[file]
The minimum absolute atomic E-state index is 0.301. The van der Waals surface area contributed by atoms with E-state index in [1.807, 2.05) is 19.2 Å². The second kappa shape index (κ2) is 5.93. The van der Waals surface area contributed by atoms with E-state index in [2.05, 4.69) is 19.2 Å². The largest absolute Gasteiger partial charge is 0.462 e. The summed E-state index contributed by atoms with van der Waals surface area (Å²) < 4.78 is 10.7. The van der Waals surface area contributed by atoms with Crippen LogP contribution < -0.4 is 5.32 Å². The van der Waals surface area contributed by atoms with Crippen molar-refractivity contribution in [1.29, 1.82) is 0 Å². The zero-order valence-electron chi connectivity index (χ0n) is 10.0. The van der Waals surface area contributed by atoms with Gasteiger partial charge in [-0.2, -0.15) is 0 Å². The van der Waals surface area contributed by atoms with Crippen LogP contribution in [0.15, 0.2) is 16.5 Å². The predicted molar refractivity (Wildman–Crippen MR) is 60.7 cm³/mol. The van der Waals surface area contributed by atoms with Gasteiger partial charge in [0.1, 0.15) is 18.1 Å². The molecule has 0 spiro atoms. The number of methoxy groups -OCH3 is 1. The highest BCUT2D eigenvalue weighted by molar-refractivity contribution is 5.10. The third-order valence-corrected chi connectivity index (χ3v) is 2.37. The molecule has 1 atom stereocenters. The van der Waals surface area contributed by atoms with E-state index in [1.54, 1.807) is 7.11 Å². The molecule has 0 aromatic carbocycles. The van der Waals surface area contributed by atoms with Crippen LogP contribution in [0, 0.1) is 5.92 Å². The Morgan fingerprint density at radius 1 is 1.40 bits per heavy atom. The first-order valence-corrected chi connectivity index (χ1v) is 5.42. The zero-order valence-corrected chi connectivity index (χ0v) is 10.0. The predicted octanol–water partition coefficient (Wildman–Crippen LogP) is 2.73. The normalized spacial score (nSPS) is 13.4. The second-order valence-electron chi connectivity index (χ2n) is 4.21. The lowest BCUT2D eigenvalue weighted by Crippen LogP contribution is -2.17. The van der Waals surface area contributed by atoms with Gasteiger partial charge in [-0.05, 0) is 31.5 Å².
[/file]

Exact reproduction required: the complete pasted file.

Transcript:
The minimum absolute atomic E-state index is 0.301. The van der Waals surface area contributed by atoms with E-state index in [1.807, 2.05) is 19.2 Å². The second kappa shape index (κ2) is 5.93. The van der Waals surface area contributed by atoms with E-state index in [2.05, 4.69) is 19.2 Å². The largest absolute Gasteiger partial charge is 0.462 e. The summed E-state index contributed by atoms with van der Waals surface area (Å²) < 4.78 is 10.7. The van der Waals surface area contributed by atoms with Crippen LogP contribution < -0.4 is 5.32 Å². The van der Waals surface area contributed by atoms with Crippen molar-refractivity contribution in [1.29, 1.82) is 0 Å². The zero-order valence-electron chi connectivity index (χ0n) is 10.0. The van der Waals surface area contributed by atoms with Gasteiger partial charge in [-0.2, -0.15) is 0 Å². The van der Waals surface area contributed by atoms with Crippen LogP contribution in [0.15, 0.2) is 16.5 Å². The predicted molar refractivity (Wildman–Crippen MR) is 60.7 cm³/mol. The van der Waals surface area contributed by atoms with Gasteiger partial charge in [0.1, 0.15) is 18.1 Å². The molecule has 0 spiro atoms. The number of methoxy groups -OCH3 is 1. The highest BCUT2D eigenvalue weighted by molar-refractivity contribution is 5.10. The third-order valence-corrected chi connectivity index (χ3v) is 2.37. The molecule has 1 atom stereocenters. The van der Waals surface area contributed by atoms with E-state index in [1.54, 1.807) is 7.11 Å². The molecule has 0 aromatic carbocycles. The van der Waals surface area contributed by atoms with Crippen LogP contribution in [0, 0.1) is 5.92 Å². The Morgan fingerprint density at radius 1 is 1.40 bits per heavy atom. The first-order valence-corrected chi connectivity index (χ1v) is 5.42. The zero-order valence-corrected chi connectivity index (χ0v) is 10.0. The predicted octanol–water partition coefficient (Wildman–Crippen LogP) is 2.73. The normalized spacial score (nSPS) is 13.4. The second-order valence-electron chi connectivity index (χ2n) is 4.21. The lowest BCUT2D eigenvalue weighted by Crippen LogP contribution is -2.17. The van der Waals surface area contributed by atoms with Gasteiger partial charge in [-0.05, 0) is 31.5 Å².